Frasier

Season 7 Episode 13

They're Playing Our Song

1
Aired Unknown Jan 13, 2000 on NBC
9.3
out of 10
User Rating
75 votes
2

EPISODE REVIEWS
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Episode Summary

EDIT
Frasier goes overboard when he writes a theme song for his show.

Who was the Episode MVP ?

Today
1:00am
HALMRK
1:30am
HALMRK
2:00am
HALMRK
3:30am
HALMRK
11:30am
LIFE
Thursday
1:00am
HALMRK
1:30am
HALMRK
2:00am
HALMRK
2:30am
HALMRK
3:00am
HALMRK
3:30am
HALMRK
11:00am
LIFE
11:30am
LIFE
Friday
1:00am
HALMRK
1:30am
HALMRK
2:30am
HALMRK
3:00am
HALMRK
3:30am
HALMRK
SUBMIT REVIEW
  • If less is more, just think how much more "more" will be!

    9.0
    Frasier is asked to come up with a jingle to introduce his show. He has his heart set on composing one himself. As usual, he takes it way too far. Instead of a ten-second jingle, Frasier's first attempt is a fully-orchestrated song, complete with a chorus, a dramatic monologue (read by Niles), and even a triangle player (Roz's boyfriend du jour). I thought this episode was hilarious. It's always amusing to watch Frasier make himself look like a pompous jerk, and in the end he does come up with a usable jingle. On another note, I thought his original effort sounded oddly similar to Queen's "Bohemian Rhapsody."moreless
  • Pure Genius!

    10
    This is, without a doubt, the best episode ever. Not only was it as funny as hell, but it really spoke to my character as well. I also write songs and they are a lot like Frasier's, and I also don't see myself writing jingles. Niles' quote says it all "It was like Gilbert and Sullivan, but more frightening." Seeing the listeners reactions was also priceless and side splitting. The station manager ends up choosing Martin's jingle, because it's just a lot easier on the ears; but I still would've liked to hear Frasier's song again. If you like laughing a lot, this episode is for you.moreless
Christine Kludman

Christine Kludman

Tiffany

Guest Star

David Thompson

David Thompson

Leon

Guest Star

Tom Brooks

Tom Brooks

Drummer

Guest Star

Edward Hibbert

Edward Hibbert

Gil Chesterton

Recurring Role

Tom McGowan

Tom McGowan

Kenny Daly

Recurring Role

Trivia, Notes, Quotes and Allusions

FILTER BY TYPE

  • TRIVIA (4)

    • The German phrase in Frasier's (long) theme song, attributed to Sigmund Freud is, "Himmel, vas los ist?". That means, literally, "Heaven, what loose is?", or in English, perhaps, "Dear God, what have I started?" (it's important to remember that Freud's theories provided groundbreaking insights into the nature of the human psyche).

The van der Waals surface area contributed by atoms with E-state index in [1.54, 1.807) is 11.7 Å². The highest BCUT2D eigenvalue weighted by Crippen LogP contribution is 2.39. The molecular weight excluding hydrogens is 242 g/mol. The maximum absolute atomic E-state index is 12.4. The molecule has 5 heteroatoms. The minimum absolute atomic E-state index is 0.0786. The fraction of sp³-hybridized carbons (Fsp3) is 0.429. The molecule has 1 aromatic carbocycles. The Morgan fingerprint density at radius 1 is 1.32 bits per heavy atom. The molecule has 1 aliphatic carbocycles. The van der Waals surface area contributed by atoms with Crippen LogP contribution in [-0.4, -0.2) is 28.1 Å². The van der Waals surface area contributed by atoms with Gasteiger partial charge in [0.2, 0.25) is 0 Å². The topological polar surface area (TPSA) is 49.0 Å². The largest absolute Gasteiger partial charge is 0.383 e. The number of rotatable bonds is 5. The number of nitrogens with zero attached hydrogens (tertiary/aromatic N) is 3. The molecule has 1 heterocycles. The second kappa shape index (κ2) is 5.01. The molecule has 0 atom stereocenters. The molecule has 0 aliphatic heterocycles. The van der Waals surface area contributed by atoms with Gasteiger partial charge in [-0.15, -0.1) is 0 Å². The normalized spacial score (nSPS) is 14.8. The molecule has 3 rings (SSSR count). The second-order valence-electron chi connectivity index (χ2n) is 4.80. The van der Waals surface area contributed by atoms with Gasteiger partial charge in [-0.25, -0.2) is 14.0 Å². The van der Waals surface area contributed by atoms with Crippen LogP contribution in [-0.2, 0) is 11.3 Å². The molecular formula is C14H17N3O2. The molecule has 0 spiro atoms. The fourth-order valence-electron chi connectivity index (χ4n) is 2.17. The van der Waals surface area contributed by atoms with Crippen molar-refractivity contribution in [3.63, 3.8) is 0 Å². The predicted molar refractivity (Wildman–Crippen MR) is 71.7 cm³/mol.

• Goof: When Martin first shares his suggestion for the theme song, he says that he came up with it while brushing his teeth. Later, he says that it was when he was flossing.

    • After all the trouble Frasier went to to create a jingle (and all the urgency implied by Kenny), we never hear the jingle in any subsequent programs. It's possible that it is used but only heard by the radio audience, but not likely, since Frasier would also have to hear the jingle in order to time his introduction.

    • Frasier allows Roz's boyfriend to play triangle with the orchestra, saying, "...our triangle player called in with a touch of tinnitus". For those who don't know, "tinnitus" is the clinical term for "ringing in the ears".

  • QUOTES (3)

    • (Gil Chesterton has found a theme song for his show.)
      Gil: My first choice was "Food, Glorious Food" from the show Oliver.
      Frasier: Oh, that's a perfect match. Haute cuisine and a chorus of starving orphans.

    • Niles: Do we really have to use so many musicians?
      Frasier: For the sound I want, yes.
      Niles: Whatever happened to the concept of "less is more"?
      Frasier: Ah, but if less is more, just think of how much more "more" will be.

    • Daphne: (Referring to Frasier's song) It was like Gilbert and Sullivan, but more frightening.

  • NOTES (1)

  • ALLUSIONS (2)

    • A Bridge Too Far; One of the title scene cards bears the title of Cornelius Ryan's classic World War II book and Richard Attenborough's 1977 film based on it. Both works deal with the ill-fated allied attempt to seize and hold three bridges in Holland in order to create a "back door" into Germany. The reference here, of course, refers to "bridge" in the musical sense of a transition in a score and that Frasier kept reaching for that something extra, just like the allied generals attempted to go "a bridge too far."

    • The title is a clear reference to the Broadway musical They're Playing Our Song.

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